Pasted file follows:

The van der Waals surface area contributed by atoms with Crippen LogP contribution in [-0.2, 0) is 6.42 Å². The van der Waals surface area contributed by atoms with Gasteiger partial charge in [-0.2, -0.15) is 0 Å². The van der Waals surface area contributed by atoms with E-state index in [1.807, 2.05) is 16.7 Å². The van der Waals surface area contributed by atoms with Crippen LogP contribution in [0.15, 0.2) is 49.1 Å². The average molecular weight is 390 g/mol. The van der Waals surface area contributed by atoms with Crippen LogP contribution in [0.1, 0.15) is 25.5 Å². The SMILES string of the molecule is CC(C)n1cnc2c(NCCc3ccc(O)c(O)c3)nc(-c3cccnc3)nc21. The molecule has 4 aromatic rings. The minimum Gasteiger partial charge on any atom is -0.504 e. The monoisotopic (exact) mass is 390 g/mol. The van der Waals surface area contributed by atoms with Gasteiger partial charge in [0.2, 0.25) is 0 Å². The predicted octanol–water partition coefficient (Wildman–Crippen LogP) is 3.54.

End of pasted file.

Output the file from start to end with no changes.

The van der Waals surface area contributed by atoms with Crippen LogP contribution in [-0.2, 0) is 6.42 Å². The van der Waals surface area contributed by atoms with Gasteiger partial charge in [-0.2, -0.15) is 0 Å². The van der Waals surface area contributed by atoms with E-state index in [1.807, 2.05) is 16.7 Å². The van der Waals surface area contributed by atoms with Crippen LogP contribution in [0.15, 0.2) is 49.1 Å². The average molecular weight is 390 g/mol. The van der Waals surface area contributed by atoms with Crippen LogP contribution in [0.1, 0.15) is 25.5 Å². The SMILES string of the molecule is CC(C)n1cnc2c(NCCc3ccc(O)c(O)c3)nc(-c3cccnc3)nc21. The molecule has 4 aromatic rings. The minimum Gasteiger partial charge on any atom is -0.504 e. The monoisotopic (exact) mass is 390 g/mol. The van der Waals surface area contributed by atoms with Gasteiger partial charge in [0.2, 0.25) is 0 Å². The predicted octanol–water partition coefficient (Wildman–Crippen LogP) is 3.54.